True Tyke grandad is inspiration for deli

Turning experience into business: Frances Taylor outside The Yorkshireman's Deli, The Imperial Buildings, Rotherham.        Picture: Steve Ellis.
Turning experience into business: Frances Taylor outside The Yorkshireman's Deli, The Imperial Buildings, Rotherham. Picture: Steve Ellis.
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IF YOU’RE in the mood for a taste of traditional South Yorkshire fare, you’ve come to the right place!

A shop specialising in tasty delicacies from around the region has just opened in Rotherham’s Imperial Buildings, offering local cheeses, pies, sausage rolls, preserves and its speciality, hot pork sandwiches.

The Yorkshireman’s Deli is the brainchild of Lee and Frances Taylor, from Greasbrough, who set up the business after Lee, aged 36, was made redundant from his car sales job.

Afterwards Lee struggled to find other employment, so the couple decided to turn their hobby of growing vegetables and rearing chickens into a full-time occupation.

Frances, aged 35, said everything in the delicatessen is either grown, reared or made in Yorkshire.

She said they took inspiration from Lee’s grandad, Doug Burnell, who owned a farm at Troway, near Sheffield and passed away several years ago.

“We’re both extremely proud to come from South Yorkshire,” said Frances, who spent her time as a housewife looking after the couple’s four children until they opened the deli.

“My husband’s grandfather was an example of a real Yorkshireman, a retired farmer and there was nothing you couldn’t tell him about things like the seasons, hedgerows, birds and things like that.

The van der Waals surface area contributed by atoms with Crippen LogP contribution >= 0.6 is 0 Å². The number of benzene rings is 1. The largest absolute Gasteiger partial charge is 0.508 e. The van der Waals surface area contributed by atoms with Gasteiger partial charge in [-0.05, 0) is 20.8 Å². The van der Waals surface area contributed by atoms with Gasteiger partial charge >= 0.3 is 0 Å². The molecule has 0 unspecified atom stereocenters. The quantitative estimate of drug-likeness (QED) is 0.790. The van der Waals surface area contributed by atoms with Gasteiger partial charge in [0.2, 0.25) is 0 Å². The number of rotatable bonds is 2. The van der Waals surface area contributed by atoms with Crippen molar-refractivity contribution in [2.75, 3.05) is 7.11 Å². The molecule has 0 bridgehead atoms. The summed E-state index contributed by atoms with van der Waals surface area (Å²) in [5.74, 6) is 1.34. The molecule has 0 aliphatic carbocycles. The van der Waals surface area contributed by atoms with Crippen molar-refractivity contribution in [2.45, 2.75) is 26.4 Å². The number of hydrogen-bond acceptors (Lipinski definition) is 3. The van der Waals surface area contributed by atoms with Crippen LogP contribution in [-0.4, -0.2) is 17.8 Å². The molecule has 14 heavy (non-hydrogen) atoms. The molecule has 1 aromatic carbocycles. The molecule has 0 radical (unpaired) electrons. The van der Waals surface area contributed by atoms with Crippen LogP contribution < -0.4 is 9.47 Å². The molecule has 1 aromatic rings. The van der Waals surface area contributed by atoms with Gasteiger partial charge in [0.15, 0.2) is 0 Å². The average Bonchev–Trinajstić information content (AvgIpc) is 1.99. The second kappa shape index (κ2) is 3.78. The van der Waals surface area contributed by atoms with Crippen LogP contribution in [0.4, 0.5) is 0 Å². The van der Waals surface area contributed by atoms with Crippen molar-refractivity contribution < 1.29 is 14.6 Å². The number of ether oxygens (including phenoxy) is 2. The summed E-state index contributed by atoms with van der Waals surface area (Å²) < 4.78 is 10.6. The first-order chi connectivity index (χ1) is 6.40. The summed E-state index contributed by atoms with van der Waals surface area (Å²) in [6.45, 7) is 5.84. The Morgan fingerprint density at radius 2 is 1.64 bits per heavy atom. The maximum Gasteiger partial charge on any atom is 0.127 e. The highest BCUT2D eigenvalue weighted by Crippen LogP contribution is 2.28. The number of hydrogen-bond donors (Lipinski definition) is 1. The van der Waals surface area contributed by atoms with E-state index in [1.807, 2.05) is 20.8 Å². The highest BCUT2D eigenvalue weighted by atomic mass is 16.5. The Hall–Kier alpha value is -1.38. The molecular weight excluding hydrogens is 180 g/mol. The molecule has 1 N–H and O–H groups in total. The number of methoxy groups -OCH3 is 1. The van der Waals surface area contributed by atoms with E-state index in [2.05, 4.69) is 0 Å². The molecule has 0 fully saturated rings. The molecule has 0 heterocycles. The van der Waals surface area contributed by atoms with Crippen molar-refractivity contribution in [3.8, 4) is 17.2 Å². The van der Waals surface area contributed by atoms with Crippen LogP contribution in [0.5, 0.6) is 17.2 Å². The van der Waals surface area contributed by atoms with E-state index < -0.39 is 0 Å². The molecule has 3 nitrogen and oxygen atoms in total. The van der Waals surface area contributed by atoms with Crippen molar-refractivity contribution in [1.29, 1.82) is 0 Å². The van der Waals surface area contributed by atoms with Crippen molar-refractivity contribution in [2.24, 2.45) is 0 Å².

“We’ve called it the Yorkshireman’s Deli after him. In the shop we’ve got a big picture of him blown up on the wall, along with all his sayings.

He was so proud of his Yorkshire roots.”

Lee said setting up the shop was a ‘daunting step’ after he lost his job, but one that the pair needed to take.

He said: “It seemed to be the perfect solution to take our experience into our new business.”

Frances said she and Lee personally visit every farm and factory which supplies food to the deli.

She said: “We’ve been to the Henderson’s Relish factory, we’ve chosen the meats – we know exactly where every bottle and jar has come from.

“It’s important – you need to know where your food’s come from and you need to know its quality.”

Frances said the deli supports other local firms such as Just Preserves, a jam-making business based in Worrall, Sheffield, as well as Simpkins Sweets in Hillsborough.

“We’ve had a lot of positive feedback, people really seem interested in what we’re trying to do.

“We’ve only been open four weeks and we’ve had people coming back every day.

“We’ve really researched it – it’s nice to be able to tell customers when they buy a sandwich that I pulled the lettuce out of my garden the night before!”

The Taylors had help setting up the deli from the Rotherham Enterprise Project, an EU-funded scheme.

The project helped the couple with their business plan, found a food hygiene course for Frances to take and provided a £500 grant for a food chiller cabinet.